Lawyer admits misconduct over allegations against Iraq War veterans

Lawyer admits misconduct over allegations against Iraq War veterans
Human rights lawyer Phil Shiner has admitted misconduct charges after bringing thousands of cases against the UK's ministry of defence, claiming British soldiers murdered, mutilated and tortured Iraqi detainees
2 min read
09 December, 2016
UK troops faced allegations of war crimes against Iraqis brought by Phil Shiner [Getty]

A UK human rights lawyer accused of finding clients in Iraq to bring abuse and torture claims against British troops has admitted misconduct charges.

Phil Shiner has said he paid an agent to find him clients and acting improperly in claiming UK armed forces mistreated and murdered civilians.

His now-defunct firm Public Interest Lawyers brought forward more than 2,000 cases against the ministry of defence.

A disciplinary tribunal heard he paid thousands to a man - referred to in court papers as Z, but understood to be called Abu Jamal - and others for the client referrals, which is prohibited.

One allegation concerned his claims at a press conference in February 2008, when he said UK troops had killed and tortured Iraqi civilians at the 2004 Battle of Danny Boy in al-Amarah in southern Iraq.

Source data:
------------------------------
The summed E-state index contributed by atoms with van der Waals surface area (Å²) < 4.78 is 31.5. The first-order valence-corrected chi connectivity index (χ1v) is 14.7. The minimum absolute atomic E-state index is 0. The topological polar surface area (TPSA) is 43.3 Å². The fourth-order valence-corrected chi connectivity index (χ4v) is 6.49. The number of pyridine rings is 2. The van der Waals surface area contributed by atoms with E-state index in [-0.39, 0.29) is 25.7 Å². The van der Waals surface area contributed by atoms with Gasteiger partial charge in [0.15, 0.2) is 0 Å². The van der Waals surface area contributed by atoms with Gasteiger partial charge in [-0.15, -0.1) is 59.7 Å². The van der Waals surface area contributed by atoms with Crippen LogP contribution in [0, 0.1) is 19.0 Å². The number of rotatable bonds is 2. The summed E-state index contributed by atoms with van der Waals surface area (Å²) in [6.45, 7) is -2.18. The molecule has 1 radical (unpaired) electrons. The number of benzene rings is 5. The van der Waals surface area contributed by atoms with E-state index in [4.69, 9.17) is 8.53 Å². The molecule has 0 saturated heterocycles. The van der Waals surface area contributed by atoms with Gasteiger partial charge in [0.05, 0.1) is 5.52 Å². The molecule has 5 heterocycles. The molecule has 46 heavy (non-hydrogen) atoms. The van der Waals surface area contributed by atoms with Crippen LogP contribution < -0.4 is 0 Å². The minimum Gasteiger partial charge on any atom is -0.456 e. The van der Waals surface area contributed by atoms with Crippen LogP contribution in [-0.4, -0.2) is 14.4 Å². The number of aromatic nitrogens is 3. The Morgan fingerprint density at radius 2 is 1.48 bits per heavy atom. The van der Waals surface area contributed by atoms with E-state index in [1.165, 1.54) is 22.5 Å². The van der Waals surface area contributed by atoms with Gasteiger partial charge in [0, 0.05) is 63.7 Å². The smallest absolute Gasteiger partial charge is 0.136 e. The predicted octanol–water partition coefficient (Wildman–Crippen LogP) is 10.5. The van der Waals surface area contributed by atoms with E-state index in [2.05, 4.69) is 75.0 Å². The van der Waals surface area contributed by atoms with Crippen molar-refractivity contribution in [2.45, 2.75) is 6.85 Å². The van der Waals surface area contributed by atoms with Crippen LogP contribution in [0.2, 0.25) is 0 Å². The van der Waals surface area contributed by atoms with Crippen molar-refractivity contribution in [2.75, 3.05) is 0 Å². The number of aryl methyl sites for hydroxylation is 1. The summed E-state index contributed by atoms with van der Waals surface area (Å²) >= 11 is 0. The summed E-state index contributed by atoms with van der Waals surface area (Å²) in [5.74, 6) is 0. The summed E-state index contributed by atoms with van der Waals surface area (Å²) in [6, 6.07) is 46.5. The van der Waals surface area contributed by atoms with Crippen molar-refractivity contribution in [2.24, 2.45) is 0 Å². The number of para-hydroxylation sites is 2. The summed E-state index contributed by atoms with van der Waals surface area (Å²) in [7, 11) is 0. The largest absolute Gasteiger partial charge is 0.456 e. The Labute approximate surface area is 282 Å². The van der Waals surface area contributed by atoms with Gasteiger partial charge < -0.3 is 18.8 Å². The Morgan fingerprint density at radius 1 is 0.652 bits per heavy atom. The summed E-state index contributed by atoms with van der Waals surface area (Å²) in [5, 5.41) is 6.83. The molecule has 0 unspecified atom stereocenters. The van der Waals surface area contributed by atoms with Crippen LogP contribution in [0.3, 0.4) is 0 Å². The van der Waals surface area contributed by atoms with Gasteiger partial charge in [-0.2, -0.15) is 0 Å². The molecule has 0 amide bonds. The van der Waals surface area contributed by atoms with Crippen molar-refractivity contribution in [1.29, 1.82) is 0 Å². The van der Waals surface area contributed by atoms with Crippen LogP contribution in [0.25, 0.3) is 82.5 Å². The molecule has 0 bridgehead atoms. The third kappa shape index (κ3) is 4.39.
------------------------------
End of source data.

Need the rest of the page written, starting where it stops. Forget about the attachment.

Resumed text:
The tribunal heard Shiner accepted he acted recklessly in saying Iraqis were taken alive and later murdered after the gun-fight.

The aftermath of the battle became a central point of the al-Sweady public inquiry.

The five-year $39 million investigation ruled in 2014 that allegations of murder and torture made against UK soldiers by Iraqi detainees were "deliberate lies, reckless speculation and ingrained hostility".

Shiner first came to public attention when he represented the Iraqi family of Baha Mousa, who was beaten to death by British soldiers.

He then built his career on many other high-profile legal actions against the ministry of defence relating to alleged human rights abuses involving UK armed forces in Iraq and Afghanistan.

His firm closed down in August this year after being stripped of legal aid funding for breaching contractual requirements.

The ministry of defence has spent more than $125 million on Iraq-related claims since 2004.

Shiner admitted nine allegations of acting without integrity, including making "unsolicited direct approaches" to potential clients through a fixer.

He also admitted a further nine charges in part, accepting he acted without integrity but denying he did so dishonestly.

He denied a further six allegations, including misleading the inquiry and the Legal Services Commission over legal aid grants.

UK Prime Minister Theresa May in October announced plans to allow its soldiers to opt out of European human rights law which would end "the industry of vexatious claims" against troops.